By Karen Southall Watts
Have humans always had to pay for an understanding ear?
Where did heartbreak go before Freud?
I need someone to talk to who doesn’t want anything;
A listener who doesn’t want me to research anything, loan them money,
Tell them they’re right, or have sex with them.
Women-of-a-certain-age have fewer options,
When emotions and tears burn and decisions are curdling in the stomach,
Aunties, mothers, and grandmothers gone, we turn to each other,
But our individual suffering has stopped our ears,
And all we hear is the roar of our own pain.
“I write as a part of my self-care, and in hopes of changing society … a tiny bit.” – the writer
By Keith Hoerner
I have a bipolar friend who—now in our late 50s—texts me: “Who am I?”
How do I respond; do I respond?
I tell her she is a dear old friend, a beautiful, talented, and intelligent woman. When in fact, I feel like she is *past tense.* I AM her friend. WAS her friend. She is all but lost to me now. Even herself.
This is the nature of disease. The disease straddles our world and the next, leaving her to blindly balance on the sharp edges of crescent moons—offering no rounded or soft places to fall.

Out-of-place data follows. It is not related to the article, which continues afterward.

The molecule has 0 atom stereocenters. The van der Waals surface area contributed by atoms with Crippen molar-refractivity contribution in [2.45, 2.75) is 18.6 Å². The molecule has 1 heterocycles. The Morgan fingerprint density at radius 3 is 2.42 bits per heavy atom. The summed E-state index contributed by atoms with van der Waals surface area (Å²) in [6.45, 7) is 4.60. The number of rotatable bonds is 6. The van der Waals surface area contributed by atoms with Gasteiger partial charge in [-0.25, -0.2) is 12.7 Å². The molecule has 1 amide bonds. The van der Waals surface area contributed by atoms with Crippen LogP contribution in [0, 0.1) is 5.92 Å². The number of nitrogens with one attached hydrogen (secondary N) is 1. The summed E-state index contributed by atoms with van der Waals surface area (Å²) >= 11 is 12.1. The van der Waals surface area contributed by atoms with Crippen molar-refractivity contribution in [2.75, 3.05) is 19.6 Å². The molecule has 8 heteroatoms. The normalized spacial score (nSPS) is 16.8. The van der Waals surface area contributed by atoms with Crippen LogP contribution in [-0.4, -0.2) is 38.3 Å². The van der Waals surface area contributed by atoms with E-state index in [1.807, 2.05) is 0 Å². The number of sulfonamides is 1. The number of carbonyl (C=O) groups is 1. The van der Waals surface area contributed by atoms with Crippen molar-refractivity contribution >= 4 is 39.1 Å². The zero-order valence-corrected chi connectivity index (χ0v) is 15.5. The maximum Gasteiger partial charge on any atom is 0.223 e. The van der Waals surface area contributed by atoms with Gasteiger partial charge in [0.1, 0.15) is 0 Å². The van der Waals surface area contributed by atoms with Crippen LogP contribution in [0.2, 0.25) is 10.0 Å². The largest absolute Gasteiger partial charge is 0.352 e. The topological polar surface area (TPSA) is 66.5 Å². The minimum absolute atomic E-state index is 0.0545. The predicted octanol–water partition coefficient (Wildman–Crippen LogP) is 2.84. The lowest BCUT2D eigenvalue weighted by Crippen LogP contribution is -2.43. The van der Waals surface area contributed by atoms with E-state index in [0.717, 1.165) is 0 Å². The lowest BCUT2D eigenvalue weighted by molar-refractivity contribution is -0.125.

Keith Hoerner lives, teaches, and pushes words around in Southern Illinois. His memoir, The Day The Sky Broke Open, (Adelaide Books, New York/Lisbon) is out now.
By Mark Tulin
I don’t want to be a healer anymore.
I grew weary of helping people,
massaging and soothing a troubled spirit,
absorbing their pain and suffering,
and spending years redirecting them
to a manageable change.
I don’t want to be a therapist anymore,
sitting across from a client who distorts the world
and help them out of crisis mode
from a one-hour session to the next.
I want to take care of my woes,
treating my wounds and hurts
and befriending my child-within.
I want to find a sense of place,
discovering the joys in life,
and getting good REM sleep.
“Writing creates an intimacy with the world.” – the writer
By John L. Malone
I’ve come to mistrust the little guy inside my head. He used to be calm, dependable but over the years he’s become a little loopy, his thinking transgressive. Now I hardly know him. He’s a loose cannon, an IED waiting to be stepped on.
Look, I say, let’s be reasonable. You can’t say that! And you definitely can’t do that! You want us to end up in prison? Sometimes I give him drugs to quieten him, talk him down, get him to see reason. I love the little guy. I just wish he was more like me.
John Malone is a South Australian writer of short stories, flash fiction and poetry